Additionally, if the items taken during the alleged shoplifting are considered “de minimis” in value, the charges may be dismissed. For instance in State v. Smith, the defendant was charged with shoplifting three pieces of bubble gum. Upon motion of the defendant’s attorney, the charges were dropped pursuant to jurisprudence allowing dismissal of prosecution if defendant’s conduct was “de minimis.”

Shoplifting in New Jersey: N.J.S.A. 2C:20-11

b. Shoplifting. Shoplifting shall consist of any one or more of the following acts:

(1) For any person purposely to take possession of, carry away, transfer or cause to be carried away or transferred, any merchandise displayed, held, stored or offered for sale by any store or other retail mercantile establishment with the intention of depriving the merchant of the possession, use or benefit of such merchandise or converting the same to the use of such person without paying to the merchant the full retail value thereof.

(2) For any person purposely to conceal upon his person or otherwise any merchandise offered for sale by any store or other retail mercantile establishment with the intention of depriving the merchant of the processes, use or benefit of such merchandise or converting the same to the use of such person without paying to the merchant the value thereof.

(3) For any person purposely to alter, transfer or remove any label, price tag or marking indicia of value or any other markings which aid in determining value affixed to any merchandise displayed, held, stored or offered for sale by any store or other retail mercantile establishment and to attempt to purchase such merchandise personally or in consort with another at less than the full retail value with the intention of depriving the merchant of all or some part of the value thereof.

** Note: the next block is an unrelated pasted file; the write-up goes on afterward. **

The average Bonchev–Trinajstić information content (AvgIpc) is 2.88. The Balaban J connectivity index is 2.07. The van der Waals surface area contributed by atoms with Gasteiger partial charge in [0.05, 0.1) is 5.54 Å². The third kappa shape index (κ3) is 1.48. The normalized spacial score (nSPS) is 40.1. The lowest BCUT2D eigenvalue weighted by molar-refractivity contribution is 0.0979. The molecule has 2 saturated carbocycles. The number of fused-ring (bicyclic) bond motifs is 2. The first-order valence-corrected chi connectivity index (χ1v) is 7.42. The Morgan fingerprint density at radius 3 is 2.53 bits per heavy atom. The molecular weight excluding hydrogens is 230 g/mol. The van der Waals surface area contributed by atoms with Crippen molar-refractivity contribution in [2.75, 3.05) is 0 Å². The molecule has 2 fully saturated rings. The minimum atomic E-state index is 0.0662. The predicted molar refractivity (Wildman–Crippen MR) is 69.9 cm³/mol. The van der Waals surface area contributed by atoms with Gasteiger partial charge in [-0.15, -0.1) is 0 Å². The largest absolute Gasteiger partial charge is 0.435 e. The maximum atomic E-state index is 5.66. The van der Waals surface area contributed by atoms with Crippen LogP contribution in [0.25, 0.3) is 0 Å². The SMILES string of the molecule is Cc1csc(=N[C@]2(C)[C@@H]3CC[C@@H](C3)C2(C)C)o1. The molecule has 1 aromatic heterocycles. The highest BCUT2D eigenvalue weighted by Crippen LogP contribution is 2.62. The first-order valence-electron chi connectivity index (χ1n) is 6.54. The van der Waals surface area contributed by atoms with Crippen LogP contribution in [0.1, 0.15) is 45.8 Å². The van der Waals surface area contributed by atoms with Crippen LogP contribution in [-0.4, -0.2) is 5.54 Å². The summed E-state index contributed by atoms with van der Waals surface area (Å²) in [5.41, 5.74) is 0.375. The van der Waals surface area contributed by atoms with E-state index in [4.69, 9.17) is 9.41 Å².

(4) For any person purposely to transfer any merchandise displayed, held, stored or offered for sale by any store or other retail merchandise establishment from the container in or on which the same shall be displayed to any other container with intent to deprive the merchant of all or some part of the retail value thereof.

(5) For any person purposely to under-ring with the intention of depriving the merchant of the full retail value thereof.

(6) For any person purposely to remove a shopping cart from the premises of a store or other retail mercantile establishment without the consent of the merchant given at the time of such removal with the intention of permanently depriving the merchant of the possession, use or benefit of such cart.

Gradation of Shoplifting Charges

c. Gradation. (1) Shoplifting constitutes a crime of the second degree under subsection b. of this section if the full retail value of the merchandise is $75,000 or more, or the offense is committed in furtherance of or in conjunction with an organized retail theft enterprise and the full retail value of the merchandise is $1,000 or more.